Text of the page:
Dec 19, 2017

Why the U.S. is blaming North Korea for the WannaCry hack

White House homeland security adviser Tom Bossert speaks during the daily news briefing at the White House on Sept. 11. Photo: Carolyn Kaster / AP

According to White House Homeland Security Advisor Tom Bossert, there are "technical links to previously identified North Korean cyber tools" that helped the U.S. trace the origin of the WannaCry ransomware attack, which stemmed from the NSA cyber arsenal. However, Bossert told reporters Tuesday morning that much of the information that led the U.S. to declare North Korean responsibility is private.

Context: WannaCry is thought to have been launched via an advanced persistent threat group called Lazarus Group, which is suspected of having links with North Korea. That group was suspected of launching an attack on Sony before the release of "The Interview," which showed Kim Jong-un being assassinated. The group also allegedly tried to pull off a bank heist via the central bank of Bangladesh.

What else we know:

  • Bossert said he doesn't believe that North Korea got a lot of the money it raised from the WannaCry attack.
  • The Department of Homeland Security is now calling on all companies to commit to U.S. collective defense, per Jeanette Manfra, assistant secretary for the Office of Cybersecurity and Communications at DHS. But Bossert wouldn't go so far as to say that an attack on a U.S. company constitutes an attack on the country.
  • DHS plans to move beyond offering voluntary assistance on cybersecurity issues and instead plans on intervening directly when necessary, per Manfra.

Go deeper: The world's top cyber powers

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Deadly clashes erupt in Delhi ahead of Trump's visit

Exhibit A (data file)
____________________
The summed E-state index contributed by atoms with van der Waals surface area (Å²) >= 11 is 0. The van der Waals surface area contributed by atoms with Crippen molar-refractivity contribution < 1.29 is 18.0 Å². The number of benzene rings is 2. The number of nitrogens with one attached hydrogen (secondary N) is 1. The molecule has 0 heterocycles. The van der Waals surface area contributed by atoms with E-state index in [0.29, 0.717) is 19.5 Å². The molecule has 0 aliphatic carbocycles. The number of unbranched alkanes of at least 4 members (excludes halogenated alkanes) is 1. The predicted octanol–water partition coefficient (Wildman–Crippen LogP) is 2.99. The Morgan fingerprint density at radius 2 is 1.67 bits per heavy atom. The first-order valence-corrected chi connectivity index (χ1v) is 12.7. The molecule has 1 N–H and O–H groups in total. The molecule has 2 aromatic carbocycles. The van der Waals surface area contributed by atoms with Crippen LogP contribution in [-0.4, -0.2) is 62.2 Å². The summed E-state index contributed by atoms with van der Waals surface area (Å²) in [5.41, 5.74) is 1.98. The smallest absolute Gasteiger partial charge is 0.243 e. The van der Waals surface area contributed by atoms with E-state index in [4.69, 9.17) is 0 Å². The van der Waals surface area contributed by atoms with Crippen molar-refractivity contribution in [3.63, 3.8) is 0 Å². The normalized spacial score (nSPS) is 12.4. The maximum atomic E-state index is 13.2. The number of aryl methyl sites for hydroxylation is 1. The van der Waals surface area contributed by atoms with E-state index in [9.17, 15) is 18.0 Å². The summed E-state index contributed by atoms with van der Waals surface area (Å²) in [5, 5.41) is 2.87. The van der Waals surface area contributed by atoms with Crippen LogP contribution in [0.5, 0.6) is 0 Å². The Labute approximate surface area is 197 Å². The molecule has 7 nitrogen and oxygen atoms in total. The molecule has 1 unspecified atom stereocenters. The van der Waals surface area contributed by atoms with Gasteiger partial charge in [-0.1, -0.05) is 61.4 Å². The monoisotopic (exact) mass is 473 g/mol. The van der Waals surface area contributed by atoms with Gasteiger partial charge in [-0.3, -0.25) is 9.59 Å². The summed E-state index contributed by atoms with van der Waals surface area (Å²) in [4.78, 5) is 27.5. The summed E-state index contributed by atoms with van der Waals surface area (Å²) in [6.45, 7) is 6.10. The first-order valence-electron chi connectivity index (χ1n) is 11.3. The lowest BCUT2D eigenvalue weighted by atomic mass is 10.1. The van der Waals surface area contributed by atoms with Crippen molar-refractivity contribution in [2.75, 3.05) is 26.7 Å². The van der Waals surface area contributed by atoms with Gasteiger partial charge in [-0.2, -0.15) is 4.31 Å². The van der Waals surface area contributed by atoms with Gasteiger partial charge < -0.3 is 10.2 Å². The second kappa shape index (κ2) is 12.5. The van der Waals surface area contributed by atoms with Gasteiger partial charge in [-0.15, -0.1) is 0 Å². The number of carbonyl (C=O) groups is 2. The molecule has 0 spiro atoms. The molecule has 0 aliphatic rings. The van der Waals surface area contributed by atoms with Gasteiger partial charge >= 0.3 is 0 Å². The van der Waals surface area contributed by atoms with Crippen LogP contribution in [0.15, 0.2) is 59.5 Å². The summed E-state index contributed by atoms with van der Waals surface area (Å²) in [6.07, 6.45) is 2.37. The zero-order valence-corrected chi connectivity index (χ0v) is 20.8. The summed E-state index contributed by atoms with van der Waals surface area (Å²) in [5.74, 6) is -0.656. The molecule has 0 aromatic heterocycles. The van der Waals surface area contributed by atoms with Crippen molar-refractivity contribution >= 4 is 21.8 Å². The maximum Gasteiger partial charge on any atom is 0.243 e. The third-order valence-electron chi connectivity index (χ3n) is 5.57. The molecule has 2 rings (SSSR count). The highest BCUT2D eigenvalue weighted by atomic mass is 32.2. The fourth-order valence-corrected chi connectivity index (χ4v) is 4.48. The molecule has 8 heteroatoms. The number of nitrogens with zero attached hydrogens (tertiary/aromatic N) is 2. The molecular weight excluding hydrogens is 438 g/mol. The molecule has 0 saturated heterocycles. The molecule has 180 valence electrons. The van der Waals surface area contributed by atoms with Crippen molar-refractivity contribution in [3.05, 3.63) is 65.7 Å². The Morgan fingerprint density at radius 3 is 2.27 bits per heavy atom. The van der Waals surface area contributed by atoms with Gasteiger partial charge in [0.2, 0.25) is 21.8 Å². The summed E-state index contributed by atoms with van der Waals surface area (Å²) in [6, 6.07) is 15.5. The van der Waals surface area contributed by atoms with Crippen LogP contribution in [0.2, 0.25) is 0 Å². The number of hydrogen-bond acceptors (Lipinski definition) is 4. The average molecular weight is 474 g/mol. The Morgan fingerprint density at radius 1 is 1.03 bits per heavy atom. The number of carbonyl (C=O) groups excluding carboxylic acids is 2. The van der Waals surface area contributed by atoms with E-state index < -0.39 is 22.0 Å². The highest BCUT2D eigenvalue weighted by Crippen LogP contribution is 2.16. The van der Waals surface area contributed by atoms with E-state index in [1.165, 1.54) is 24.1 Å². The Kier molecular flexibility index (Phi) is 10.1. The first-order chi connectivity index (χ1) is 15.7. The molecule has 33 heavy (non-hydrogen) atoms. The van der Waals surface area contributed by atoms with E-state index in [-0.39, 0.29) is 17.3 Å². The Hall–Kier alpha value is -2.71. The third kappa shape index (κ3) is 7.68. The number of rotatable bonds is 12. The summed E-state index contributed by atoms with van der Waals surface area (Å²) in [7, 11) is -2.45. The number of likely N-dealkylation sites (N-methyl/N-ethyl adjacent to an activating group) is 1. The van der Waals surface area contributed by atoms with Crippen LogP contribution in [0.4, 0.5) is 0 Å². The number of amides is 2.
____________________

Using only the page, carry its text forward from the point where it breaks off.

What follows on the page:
Rival protesters over the Citizenship Amendment Act in Delhi, India, on Monday. Photo: Yawar Nazir/ Getty Images

Delhi Chief Minister Arvind Kejriwal called for calm Tuesday as deadly clashes erupted in the city's northeast between supporters and opponents of India's controversial new citizenship law.

Why it matters: Per the BBC, a police officer and six civilians "died in the capital's deadliest day" since last year's passing of the Citizenship Amendment Act — which allows religious minorities but excludes Muslims from nearby countries to become citizens if they can show they were persecuted for their religion — hours before President Trump and members of the U.S. first family were due to visit the city as part of their visit to India.

Go deeper: India's citizenship bill continues Modi's Hindu nationalist offensive

South Carolina paper The State backs Buttigieg for Democratic primary

Democratic presidential candidate and former South Bend Pete Buttigieg speaks at an event in Charleston, South Carolina on Monday. Photo: Win McNamee/Getty Images

South Carolina newspaper The State endorsed former Southbend Mayor Pete Buttigieg on Monday night for the state's Democratic primary.

Why it matters: It's a welcome boost for Buttigieg ahead of Tuesday's Democratic debate in South Carolina and the state's primary on Saturday.

White House requests $2.5 billion to fight coronavirus as U.S. cases rise

Data: The Center for Systems Science and Engineering at Johns Hopkins, the CDC, and China's Health Ministry. Note: China numbers are for the mainland only and U.S. numbers include repatriated citizens.

The Trump administration sent a letter to Congress Monday requesting a funding commitment of at least $2.5 billion to help combat the spread of the novel coronavirus, as the number of confirmed cases in the U.S. rose to 53.

The big picture: As South Korea and Italy stepped up emergency measures in efforts to thwart the spread of the virus, WHO expressed concern about infections with no clear link to China. COVID-19 has killed at least 2,699 people and infected more than 80,000 others, with all but 27 deaths occurring in mainland China.

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